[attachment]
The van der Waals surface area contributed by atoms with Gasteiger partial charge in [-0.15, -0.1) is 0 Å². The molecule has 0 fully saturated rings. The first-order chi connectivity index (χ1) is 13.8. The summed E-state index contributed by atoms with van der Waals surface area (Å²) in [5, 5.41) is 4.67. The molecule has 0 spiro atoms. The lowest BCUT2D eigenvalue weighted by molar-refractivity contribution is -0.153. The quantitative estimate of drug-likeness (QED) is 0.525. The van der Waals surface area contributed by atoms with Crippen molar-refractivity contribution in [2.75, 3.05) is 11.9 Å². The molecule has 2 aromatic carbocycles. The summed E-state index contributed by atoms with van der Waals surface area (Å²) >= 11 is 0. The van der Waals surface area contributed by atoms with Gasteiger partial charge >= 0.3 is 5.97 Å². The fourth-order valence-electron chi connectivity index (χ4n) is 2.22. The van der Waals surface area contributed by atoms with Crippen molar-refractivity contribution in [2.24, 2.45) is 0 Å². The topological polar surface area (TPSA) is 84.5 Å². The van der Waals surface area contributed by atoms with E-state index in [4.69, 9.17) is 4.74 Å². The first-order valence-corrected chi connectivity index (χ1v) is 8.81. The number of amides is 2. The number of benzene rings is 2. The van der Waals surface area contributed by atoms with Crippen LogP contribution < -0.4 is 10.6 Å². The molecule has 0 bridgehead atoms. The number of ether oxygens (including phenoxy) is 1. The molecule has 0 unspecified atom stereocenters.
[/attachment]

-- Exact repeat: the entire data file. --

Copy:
The van der Waals surface area contributed by atoms with Gasteiger partial charge in [-0.15, -0.1) is 0 Å². The molecule has 0 fully saturated rings. The first-order chi connectivity index (χ1) is 13.8. The summed E-state index contributed by atoms with van der Waals surface area (Å²) in [5, 5.41) is 4.67. The molecule has 0 spiro atoms. The lowest BCUT2D eigenvalue weighted by molar-refractivity contribution is -0.153. The quantitative estimate of drug-likeness (QED) is 0.525. The van der Waals surface area contributed by atoms with Crippen molar-refractivity contribution in [2.75, 3.05) is 11.9 Å². The molecule has 2 aromatic carbocycles. The summed E-state index contributed by atoms with van der Waals surface area (Å²) >= 11 is 0. The van der Waals surface area contributed by atoms with Gasteiger partial charge >= 0.3 is 5.97 Å². The fourth-order valence-electron chi connectivity index (χ4n) is 2.22. The van der Waals surface area contributed by atoms with Crippen molar-refractivity contribution in [2.24, 2.45) is 0 Å². The topological polar surface area (TPSA) is 84.5 Å². The van der Waals surface area contributed by atoms with E-state index in [4.69, 9.17) is 4.74 Å². The first-order valence-corrected chi connectivity index (χ1v) is 8.81. The number of amides is 2. The number of benzene rings is 2. The van der Waals surface area contributed by atoms with Crippen LogP contribution < -0.4 is 10.6 Å². The molecule has 0 bridgehead atoms. The number of ether oxygens (including phenoxy) is 1. The molecule has 0 unspecified atom stereocenters.